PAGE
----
Lost in Translation
by Joey Green
Is it possible to market a laundry soap that sounds sickly, bread that sounds goofy, beer that sounds tainted or pretzels described as "burned meat"? That depends, of course, on the fine art of marketing.
When I took a leave of absence from my job in advertising to backpack through Europe many years ago, I wandered into a grocery store in Stockholm with my stomach growling and bought a candy bar called Plopp—a name that may not sound mouthwatering to anyone familiar with American slang.
In 1949, Cloetta, a chocolate and confectionery manufacturer founded in 1862 by three Swiss brothers—Bernard, Christoffer and Nutin Cloetta—launched Plopp, a delicious milk chocolate bar with a soft toffee center. In English, the word plop
is an onomatopoeia (a word derived from a sound) for the noise a small object makes when dropped into water. It means the same thing in Swedish, but executives at Cloetta fell in the love with the playfulness of the word, which adroitly describes both the way the candy bar is manufactured (the toffee is plopped into chocolate) and how eagerly consumers plop these yummy nuggets into their mouth. Now widely popular, Plopp comes in a variety of flavors, including licorice, currant, caffe latte, and tutti-frutti.
Ever since I discovered Plopp, whenever and wherever I travel, I visit local grocery stores to scour the shelves for products with unintentionally amusing brand names dubbed by companies that—to my delight—innocently misinterpreted English words, thereby creating priceless brand-name blunders. Here are some unique products I've come across both abroad and at home that use English names for products with results that are quite humorous.
Why settle for quiet, ordinary butter when you can spread something on your toast to wake up the entire neighborhood? Nothing screams butter like Noisy. From France comes butter that if melted and spilled can easily be cleaned up with Shout stain remover.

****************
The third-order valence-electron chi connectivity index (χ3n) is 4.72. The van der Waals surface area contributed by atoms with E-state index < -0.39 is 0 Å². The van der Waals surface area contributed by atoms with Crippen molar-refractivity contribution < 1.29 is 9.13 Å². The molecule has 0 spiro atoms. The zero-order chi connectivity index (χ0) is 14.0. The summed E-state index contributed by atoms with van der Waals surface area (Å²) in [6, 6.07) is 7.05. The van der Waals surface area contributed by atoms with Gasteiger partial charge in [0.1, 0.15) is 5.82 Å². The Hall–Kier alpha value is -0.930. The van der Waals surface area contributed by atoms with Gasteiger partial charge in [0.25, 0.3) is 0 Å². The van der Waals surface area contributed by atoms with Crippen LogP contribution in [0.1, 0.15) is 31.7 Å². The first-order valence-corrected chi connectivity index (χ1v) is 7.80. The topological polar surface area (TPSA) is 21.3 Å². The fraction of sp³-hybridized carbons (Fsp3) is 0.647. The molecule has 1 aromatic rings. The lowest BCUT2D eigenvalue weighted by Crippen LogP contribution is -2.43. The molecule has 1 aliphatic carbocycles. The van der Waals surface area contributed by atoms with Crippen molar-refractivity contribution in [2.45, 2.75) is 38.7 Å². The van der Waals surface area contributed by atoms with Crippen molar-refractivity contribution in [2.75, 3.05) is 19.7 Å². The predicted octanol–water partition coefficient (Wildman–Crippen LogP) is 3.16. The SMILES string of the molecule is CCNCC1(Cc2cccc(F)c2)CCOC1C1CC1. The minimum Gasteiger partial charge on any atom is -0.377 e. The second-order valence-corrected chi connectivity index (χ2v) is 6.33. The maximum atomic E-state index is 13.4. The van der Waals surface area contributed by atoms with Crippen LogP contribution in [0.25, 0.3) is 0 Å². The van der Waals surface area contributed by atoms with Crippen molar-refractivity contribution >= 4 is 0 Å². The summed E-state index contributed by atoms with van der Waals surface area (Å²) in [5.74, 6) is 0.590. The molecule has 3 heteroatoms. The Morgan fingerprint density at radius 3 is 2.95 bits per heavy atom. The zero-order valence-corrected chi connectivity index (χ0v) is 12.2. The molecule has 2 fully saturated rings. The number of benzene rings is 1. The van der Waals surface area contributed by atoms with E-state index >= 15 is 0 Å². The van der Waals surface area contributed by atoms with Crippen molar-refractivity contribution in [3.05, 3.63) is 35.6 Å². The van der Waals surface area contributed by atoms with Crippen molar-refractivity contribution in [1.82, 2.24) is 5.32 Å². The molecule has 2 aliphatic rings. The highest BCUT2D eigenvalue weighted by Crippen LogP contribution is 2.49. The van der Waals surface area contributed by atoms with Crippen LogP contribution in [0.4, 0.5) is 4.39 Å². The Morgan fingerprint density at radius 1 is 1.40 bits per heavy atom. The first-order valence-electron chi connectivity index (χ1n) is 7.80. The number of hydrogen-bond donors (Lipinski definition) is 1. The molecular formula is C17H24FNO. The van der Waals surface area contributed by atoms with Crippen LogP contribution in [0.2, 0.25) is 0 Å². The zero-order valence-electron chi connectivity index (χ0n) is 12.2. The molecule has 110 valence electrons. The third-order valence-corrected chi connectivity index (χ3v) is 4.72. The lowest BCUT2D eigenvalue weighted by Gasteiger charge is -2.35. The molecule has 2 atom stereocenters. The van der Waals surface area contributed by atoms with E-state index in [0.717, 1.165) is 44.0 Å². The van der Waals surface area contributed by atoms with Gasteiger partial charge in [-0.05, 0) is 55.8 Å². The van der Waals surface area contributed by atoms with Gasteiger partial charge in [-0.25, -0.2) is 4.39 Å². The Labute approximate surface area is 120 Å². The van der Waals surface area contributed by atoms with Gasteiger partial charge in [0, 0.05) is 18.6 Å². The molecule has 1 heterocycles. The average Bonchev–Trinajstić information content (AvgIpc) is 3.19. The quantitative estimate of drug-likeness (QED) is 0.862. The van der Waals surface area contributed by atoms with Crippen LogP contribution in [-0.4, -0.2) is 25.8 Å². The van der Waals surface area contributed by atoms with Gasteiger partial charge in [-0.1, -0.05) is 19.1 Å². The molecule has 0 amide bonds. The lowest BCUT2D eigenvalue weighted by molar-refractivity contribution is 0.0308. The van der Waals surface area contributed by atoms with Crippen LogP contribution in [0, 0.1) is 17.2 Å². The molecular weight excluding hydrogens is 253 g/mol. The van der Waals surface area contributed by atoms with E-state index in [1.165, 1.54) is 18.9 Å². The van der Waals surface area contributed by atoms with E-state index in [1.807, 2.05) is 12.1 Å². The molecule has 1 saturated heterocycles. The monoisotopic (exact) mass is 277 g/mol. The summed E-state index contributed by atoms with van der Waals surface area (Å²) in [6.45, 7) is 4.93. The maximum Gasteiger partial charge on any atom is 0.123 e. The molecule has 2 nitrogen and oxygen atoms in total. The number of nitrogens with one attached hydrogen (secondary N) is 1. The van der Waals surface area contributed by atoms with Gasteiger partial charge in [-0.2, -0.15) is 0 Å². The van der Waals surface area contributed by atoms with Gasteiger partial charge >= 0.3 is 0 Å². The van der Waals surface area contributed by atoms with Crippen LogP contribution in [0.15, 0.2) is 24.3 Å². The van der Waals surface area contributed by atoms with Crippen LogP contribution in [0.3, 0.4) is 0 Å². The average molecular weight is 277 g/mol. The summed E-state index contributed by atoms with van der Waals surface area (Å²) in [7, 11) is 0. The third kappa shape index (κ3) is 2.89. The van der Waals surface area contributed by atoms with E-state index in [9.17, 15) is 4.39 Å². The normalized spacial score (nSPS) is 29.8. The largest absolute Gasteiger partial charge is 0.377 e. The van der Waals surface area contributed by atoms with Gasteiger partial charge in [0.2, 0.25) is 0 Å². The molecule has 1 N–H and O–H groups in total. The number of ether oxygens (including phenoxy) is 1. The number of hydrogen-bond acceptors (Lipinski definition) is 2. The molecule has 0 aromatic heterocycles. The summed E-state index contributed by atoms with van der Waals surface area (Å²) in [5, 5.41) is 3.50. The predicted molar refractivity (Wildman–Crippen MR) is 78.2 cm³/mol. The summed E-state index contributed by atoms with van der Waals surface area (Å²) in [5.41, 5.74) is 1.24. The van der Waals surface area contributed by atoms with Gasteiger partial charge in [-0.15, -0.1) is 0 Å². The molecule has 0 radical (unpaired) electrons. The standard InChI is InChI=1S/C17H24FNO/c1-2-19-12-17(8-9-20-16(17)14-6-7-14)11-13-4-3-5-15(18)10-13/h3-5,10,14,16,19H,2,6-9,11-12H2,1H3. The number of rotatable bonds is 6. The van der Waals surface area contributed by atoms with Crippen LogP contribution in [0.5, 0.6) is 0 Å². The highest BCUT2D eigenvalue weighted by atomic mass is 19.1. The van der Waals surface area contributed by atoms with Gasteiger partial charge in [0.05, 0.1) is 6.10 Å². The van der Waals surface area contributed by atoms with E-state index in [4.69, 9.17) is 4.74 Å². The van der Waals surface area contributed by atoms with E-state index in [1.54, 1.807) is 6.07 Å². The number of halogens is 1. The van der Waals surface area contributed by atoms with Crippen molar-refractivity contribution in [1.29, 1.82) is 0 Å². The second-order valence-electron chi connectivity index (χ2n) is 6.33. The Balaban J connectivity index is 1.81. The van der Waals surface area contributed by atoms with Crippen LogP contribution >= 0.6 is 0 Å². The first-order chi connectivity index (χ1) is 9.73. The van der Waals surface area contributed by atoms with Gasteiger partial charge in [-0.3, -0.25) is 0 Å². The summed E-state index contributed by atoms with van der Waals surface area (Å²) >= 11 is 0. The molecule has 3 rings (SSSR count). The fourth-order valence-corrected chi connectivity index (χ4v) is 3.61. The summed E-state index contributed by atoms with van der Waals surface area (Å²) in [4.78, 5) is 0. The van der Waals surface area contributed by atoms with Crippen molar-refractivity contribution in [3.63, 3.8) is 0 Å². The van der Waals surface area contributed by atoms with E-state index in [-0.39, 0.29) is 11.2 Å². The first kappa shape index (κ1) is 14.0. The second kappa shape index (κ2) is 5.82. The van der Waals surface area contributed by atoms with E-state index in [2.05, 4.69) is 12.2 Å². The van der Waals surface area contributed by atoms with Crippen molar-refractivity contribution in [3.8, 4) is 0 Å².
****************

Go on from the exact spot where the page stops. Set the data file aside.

Introduced in 1992 by the Elle & Vire company, founded as a cooperative in 1945 by farmer Auguste Grandin in the township of Condé-sur-Vire in Normandy, Noisy butter exudes a gourmet hazelnut flavor. The brand name stems from the French word noisette
, which means "hazelnut," explaining the illustration of hazelnuts on the packaging. Ending a product name with the suffix "y" is popular in France, the same way American companies end many product names with the suffix "ex" (such as Kleenex, Playtex, Timex and Windex). In French, Noisy
is softly pronounced nwah-ZEE (as if butter should be seen and not heard). But I use the English pronunciation because, frankly, I prefer brazen butter, for crying out loud.
In Iran, people put Barf in their washing machines. "Barf will get your clothes amazingly clean," boast the instructions on the side of the box. "To obtain best results of Barf . . . soak the clothes in a solution of Barf for a few hours or preferably overnight and then wash as usual." In Farsi, the word barf
means "snow," and if you love the smell of Barf, you can use the extensive line of Barf products to soak your underwear, shampoo your hair or wash your entire body . . . in Barf.
Paxan, an Iranian company founded in 1962, proudly produces Barf and other hygiene products. CEO Hooshang Balazadeh Niri states that the company's mission is "upgrading society health," by, presumably, churning out top-notch Barf. The side of the box reports even more reassuring news: "Barf is safe for all washable fabrics."